Re: A distribution problem using Mathematica

*To*: mathgroup at smc.vnet.net*Subject*: [mg111494] Re: A distribution problem using Mathematica*From*: Ray Koopman <koopman at sfu.ca>*Date*: Tue, 3 Aug 2010 06:38:52 -0400 (EDT)*References*: <i368np$r7k$1@smc.vnet.net>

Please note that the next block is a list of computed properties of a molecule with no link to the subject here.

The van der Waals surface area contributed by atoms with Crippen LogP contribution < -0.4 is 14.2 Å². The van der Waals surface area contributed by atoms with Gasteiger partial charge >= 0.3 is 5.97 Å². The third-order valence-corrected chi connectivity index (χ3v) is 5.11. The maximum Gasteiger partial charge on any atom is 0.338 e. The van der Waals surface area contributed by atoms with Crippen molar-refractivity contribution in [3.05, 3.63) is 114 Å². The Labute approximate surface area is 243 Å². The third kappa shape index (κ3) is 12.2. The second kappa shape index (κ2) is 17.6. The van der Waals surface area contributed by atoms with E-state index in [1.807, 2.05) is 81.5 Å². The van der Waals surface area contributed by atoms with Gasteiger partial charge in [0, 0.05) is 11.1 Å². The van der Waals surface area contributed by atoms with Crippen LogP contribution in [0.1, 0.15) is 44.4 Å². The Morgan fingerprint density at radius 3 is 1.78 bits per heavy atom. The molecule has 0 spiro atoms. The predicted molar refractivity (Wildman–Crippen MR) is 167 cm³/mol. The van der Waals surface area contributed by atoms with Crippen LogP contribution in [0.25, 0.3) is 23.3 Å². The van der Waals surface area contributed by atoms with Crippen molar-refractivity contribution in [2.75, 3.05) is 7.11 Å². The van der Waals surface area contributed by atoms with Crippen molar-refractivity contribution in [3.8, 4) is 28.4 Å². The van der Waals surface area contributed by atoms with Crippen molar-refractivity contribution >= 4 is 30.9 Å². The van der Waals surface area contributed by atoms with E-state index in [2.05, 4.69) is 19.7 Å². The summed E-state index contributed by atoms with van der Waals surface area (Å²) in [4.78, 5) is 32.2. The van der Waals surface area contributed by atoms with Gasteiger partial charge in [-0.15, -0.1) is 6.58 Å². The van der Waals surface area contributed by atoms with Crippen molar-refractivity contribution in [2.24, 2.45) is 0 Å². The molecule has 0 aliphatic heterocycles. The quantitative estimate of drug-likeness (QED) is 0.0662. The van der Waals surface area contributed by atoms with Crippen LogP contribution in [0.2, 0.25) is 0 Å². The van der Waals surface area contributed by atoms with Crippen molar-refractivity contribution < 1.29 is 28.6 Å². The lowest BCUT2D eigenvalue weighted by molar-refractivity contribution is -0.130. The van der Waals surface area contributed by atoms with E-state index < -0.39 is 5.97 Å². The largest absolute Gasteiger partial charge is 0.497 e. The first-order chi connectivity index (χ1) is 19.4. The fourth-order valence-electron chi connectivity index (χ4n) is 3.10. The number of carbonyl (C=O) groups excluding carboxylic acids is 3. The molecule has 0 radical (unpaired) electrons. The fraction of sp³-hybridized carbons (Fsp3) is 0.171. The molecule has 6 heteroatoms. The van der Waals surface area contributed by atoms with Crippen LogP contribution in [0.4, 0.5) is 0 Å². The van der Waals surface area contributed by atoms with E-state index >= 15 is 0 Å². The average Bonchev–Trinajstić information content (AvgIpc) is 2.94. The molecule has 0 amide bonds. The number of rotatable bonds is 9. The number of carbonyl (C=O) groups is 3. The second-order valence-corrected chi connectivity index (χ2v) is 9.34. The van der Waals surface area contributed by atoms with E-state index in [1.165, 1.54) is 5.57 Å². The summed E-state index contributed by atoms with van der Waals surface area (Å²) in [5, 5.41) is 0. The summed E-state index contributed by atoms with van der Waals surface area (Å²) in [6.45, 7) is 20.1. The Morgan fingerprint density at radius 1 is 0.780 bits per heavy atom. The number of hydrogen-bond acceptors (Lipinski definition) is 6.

On Aug 2, 4:04 am, "S. B. Gray" <stev... at ROADRUNNER.COM> wrote: > I want 3 random variables v1,v2,v3 with uniform distribution from 0 to > 1, but modified or normalized so that their sum is a uniform > distribution from 0 to 1. > These variables are for placing a point at a random place inside a > tetrahedron defined by 4 vertex vectors p1,p2,p3,p4. The internal point > is given by p=v1(p1-p4)+v2(p2-p4)+v3(p3-p4) (barycentric coordinates). > The 0 to 1 constraints assure that the point p will be inside. > The closest I have come is this function giving the triplet > frs={v1,v2,v3}: > > mul = RandomReal[{0, 1}, {3}]; > mul = mul/Total[mul]; > frs = Sqrt[RandomReal[{0, 1}, {3}]]*Power[mul, (3)^-1]; > > which I tested with the histogram nhist: (The +1 avoids trying to access > the 0th element of the list nhist.) > > nhist = Table[0, {1000}]; > Do [ mul = RandomReal[{0, 1}, {3}]; > mul = mul/Total[mul]; > frs = Sqrt[RandomReal[{0, 1}, {3}]]*Power[mul, (3)^-1]; > ip = IntegerPart[1000 frs][[2]]; > nhist[[ip+1]]++, {10000} > ]; > Print[frs]; > ListPlot[nhist] > > This ad-hoc method gives a distribution that covers the range 0-1 but is > too heavy in the region 0.3 to 0.7. This would put too many points near > the middle of the tetrahedron. Something tells me there must be a better > and more elegant solution. Any ideas? > > Steve Gray This will give n points uniformly distributed inside an m-dimensional polytope whose vertices are given by the rows of a table p whose dimensions are {m+1,m}: Table[ #/Tr@# & @ RandomReal[ExponentialDistribution[1], m+1], {n}].p